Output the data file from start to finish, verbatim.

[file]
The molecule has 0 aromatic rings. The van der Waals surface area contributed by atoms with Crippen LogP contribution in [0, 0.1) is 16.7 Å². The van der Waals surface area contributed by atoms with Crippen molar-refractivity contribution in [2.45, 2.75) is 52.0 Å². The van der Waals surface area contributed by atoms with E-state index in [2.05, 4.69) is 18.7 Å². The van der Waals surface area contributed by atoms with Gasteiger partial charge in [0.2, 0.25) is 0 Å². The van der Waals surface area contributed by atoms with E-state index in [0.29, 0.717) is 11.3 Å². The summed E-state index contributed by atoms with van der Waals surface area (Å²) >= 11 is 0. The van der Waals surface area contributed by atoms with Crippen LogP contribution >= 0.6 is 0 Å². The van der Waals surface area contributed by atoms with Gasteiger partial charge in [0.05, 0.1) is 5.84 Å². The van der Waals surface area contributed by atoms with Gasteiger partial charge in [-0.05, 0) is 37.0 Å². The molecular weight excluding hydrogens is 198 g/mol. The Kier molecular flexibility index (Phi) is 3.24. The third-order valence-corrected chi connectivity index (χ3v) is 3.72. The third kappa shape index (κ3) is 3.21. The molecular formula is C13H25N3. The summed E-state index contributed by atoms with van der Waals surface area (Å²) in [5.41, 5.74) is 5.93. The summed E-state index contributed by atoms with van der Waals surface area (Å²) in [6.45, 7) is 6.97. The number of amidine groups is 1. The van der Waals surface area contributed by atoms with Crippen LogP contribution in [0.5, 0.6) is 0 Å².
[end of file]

The molecule has 0 aromatic rings. The van der Waals surface area contributed by atoms with Crippen LogP contribution in [0, 0.1) is 16.7 Å². The van der Waals surface area contributed by atoms with Crippen molar-refractivity contribution in [2.45, 2.75) is 52.0 Å². The van der Waals surface area contributed by atoms with E-state index in [2.05, 4.69) is 18.7 Å². The van der Waals surface area contributed by atoms with Gasteiger partial charge in [0.2, 0.25) is 0 Å². The van der Waals surface area contributed by atoms with E-state index in [0.29, 0.717) is 11.3 Å². The summed E-state index contributed by atoms with van der Waals surface area (Å²) >= 11 is 0. The van der Waals surface area contributed by atoms with Crippen LogP contribution >= 0.6 is 0 Å². The van der Waals surface area contributed by atoms with Gasteiger partial charge in [0.05, 0.1) is 5.84 Å². The van der Waals surface area contributed by atoms with Gasteiger partial charge in [-0.05, 0) is 37.0 Å². The molecular weight excluding hydrogens is 198 g/mol. The Kier molecular flexibility index (Phi) is 3.24. The third-order valence-corrected chi connectivity index (χ3v) is 3.72. The third kappa shape index (κ3) is 3.21. The molecular formula is C13H25N3. The summed E-state index contributed by atoms with van der Waals surface area (Å²) in [5.41, 5.74) is 5.93. The summed E-state index contributed by atoms with van der Waals surface area (Å²) in [6.45, 7) is 6.97. The number of amidine groups is 1. The van der Waals surface area contributed by atoms with Crippen LogP contribution in [0.5, 0.6) is 0 Å².